“Taxpayers instinctively continue to dislike the idea that their tax dollars have been used to bail out Wall Street as Main Street continues to suffer,” said Representative Edolphus Towns (D-NY) at a Center for American Progress event on September 16, which was one year to the day of the AIG rescue. Towns shared the public’s outrage that their tax dollars were used to save large companies such as AIG, CitiGroup, and General Motors from bankruptcy. The bailouts also lacked transparency and accountability measures so the public could see that their interests were being protected.
Towns praised a paper from Emma Coleman Jordan, professor at the Georgetown University Law Center, which was released at the event and proposes placing public directors on the boards of private entities that receive substantial public funds. Jordan asserted that placing government officials on the boards of rescued companies would make the companies accountable to the public and ensure that funds are being appropriately spent.
Towns compared the public’s investments to those of Warren Buffet and asked, “Would Warren Buffet invest billions of dollars in a company without getting a seat on the board?” The answer was an unequivocal “no.”
Byron Georgiou of the Financial Crisis Inquiry Commission—the group charged with investigating the causes of the collapse of each major financial institution—thought that Jordan’s proposal was sound if taxpayers were considered to be investors in the traditional sense, like Buffet. However, he questioned whether taxpayers were really just donating money to financial institutions and making the judgment that they had to save the institutions because they were “too big to fail.”
Jordan proposed that public directors would have proportional representation according to how much money the company received from the Troubled Assets Relief Program. She also insisted that directors be selected based on the principle of difference. Jordan blamed much of the financial crisis on “groupthink”—everyone had the same financial approach, so everyone failed. In her opinion “it’s important to get people that are outside of the financial sector—that have expertise, but are outside of that sector—to make a contribution [to the organizations’ strategies].”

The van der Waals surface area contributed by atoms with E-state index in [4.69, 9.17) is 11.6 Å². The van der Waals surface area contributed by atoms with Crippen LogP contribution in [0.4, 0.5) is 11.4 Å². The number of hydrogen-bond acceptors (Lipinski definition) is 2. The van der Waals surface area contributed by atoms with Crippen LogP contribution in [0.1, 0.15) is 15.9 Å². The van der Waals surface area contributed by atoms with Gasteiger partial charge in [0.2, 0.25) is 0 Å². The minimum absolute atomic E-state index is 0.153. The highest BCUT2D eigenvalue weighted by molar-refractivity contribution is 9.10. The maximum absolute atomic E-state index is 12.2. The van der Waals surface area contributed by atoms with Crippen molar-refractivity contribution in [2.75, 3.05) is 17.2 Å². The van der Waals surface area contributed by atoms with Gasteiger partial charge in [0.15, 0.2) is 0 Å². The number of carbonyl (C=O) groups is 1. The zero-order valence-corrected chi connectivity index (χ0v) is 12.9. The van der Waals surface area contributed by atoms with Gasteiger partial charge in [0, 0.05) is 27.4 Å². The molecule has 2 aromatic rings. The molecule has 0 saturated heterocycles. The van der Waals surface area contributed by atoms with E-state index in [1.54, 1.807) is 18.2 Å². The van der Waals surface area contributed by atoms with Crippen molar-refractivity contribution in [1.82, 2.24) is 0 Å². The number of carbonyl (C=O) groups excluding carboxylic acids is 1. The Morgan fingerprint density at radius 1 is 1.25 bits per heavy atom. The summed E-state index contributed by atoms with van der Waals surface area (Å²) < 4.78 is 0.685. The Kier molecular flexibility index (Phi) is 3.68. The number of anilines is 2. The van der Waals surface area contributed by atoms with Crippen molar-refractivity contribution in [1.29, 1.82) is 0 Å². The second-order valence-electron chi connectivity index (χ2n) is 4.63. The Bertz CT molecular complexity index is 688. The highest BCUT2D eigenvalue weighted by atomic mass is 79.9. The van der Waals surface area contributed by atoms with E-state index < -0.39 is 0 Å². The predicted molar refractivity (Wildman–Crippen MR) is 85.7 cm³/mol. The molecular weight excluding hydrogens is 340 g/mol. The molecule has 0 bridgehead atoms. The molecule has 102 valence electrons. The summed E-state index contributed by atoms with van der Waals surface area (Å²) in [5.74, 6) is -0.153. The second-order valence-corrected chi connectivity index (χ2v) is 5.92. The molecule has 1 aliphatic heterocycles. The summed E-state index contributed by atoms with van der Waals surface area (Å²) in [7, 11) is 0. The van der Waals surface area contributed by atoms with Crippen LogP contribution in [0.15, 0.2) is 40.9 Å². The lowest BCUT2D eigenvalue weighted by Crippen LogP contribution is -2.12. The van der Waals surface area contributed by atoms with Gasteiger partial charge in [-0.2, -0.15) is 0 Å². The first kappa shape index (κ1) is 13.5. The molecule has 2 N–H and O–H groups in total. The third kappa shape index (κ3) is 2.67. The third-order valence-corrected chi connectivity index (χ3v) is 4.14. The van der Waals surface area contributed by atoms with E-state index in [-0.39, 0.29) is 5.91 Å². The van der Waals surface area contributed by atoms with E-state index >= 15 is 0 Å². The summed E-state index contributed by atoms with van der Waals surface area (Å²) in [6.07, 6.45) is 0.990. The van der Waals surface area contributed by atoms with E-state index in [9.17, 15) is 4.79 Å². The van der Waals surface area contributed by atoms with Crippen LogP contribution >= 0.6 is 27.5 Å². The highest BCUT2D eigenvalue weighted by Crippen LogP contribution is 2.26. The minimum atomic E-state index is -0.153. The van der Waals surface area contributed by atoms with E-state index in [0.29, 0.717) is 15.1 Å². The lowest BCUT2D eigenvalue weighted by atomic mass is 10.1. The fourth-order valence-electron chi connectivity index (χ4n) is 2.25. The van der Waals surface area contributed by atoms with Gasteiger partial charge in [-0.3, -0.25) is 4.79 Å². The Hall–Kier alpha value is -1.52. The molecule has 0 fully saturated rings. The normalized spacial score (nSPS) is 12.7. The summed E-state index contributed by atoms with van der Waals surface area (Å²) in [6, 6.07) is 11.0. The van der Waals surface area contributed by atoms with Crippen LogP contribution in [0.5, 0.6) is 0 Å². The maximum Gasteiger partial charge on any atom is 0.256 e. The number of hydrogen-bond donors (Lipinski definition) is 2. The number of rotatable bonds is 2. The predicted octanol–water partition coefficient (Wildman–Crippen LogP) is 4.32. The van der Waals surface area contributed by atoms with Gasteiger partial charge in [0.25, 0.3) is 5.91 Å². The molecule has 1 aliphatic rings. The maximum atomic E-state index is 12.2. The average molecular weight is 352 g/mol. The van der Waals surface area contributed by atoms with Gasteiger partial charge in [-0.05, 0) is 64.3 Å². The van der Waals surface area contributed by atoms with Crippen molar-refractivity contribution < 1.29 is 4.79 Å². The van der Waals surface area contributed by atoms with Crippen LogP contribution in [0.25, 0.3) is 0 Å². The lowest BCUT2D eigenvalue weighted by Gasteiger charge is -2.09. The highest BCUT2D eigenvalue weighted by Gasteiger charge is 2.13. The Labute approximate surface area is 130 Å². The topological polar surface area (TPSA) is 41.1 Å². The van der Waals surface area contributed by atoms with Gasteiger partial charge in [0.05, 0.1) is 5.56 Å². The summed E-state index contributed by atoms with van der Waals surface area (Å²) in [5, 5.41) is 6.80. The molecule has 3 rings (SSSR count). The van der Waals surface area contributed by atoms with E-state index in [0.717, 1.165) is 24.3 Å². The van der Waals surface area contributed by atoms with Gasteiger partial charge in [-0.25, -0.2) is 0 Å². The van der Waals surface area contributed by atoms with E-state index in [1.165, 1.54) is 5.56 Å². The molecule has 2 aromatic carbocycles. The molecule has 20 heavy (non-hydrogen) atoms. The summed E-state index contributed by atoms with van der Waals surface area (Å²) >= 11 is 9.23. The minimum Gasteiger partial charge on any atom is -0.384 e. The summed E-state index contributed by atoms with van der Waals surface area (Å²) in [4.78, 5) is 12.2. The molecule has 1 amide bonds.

Kathleen Kennedy-Townsend, the former lieutenant governor of Maryland, expanded on Jordan’s call for board diversity and demanded board involvement. “You need people on the board who are actually paying attention,” she said. Kennedy-Townsend thought that all companies, not just those with federal funding, needed boards with better corporate governance.
Damon Silvers, a member of the Congressional Oversight Panel for TARP, agreed that to the extent we are already making public investments in financial institutions, “we ought to, just as Warren Buffet would … be represented on boards….”
However, Silvers pointed out the risks in Jordan’s report. He explained that “we are not trying to maximize shareholder value here … what we are trying to do is make the financial system work.” He believed that it’s in the public’s best interest for banks to succeed because weak banks will not lend to the people that need it, and that requiring financial institutions to be too accountable to their shareholders might compromise institutions’ willingness to take risks. In the financial sector risks tend to be the main source of rewards.
For that reason, Silvers warned, “we ought not to let [the current] response to this strategy become a way in which we become more embedded [in the private sector].”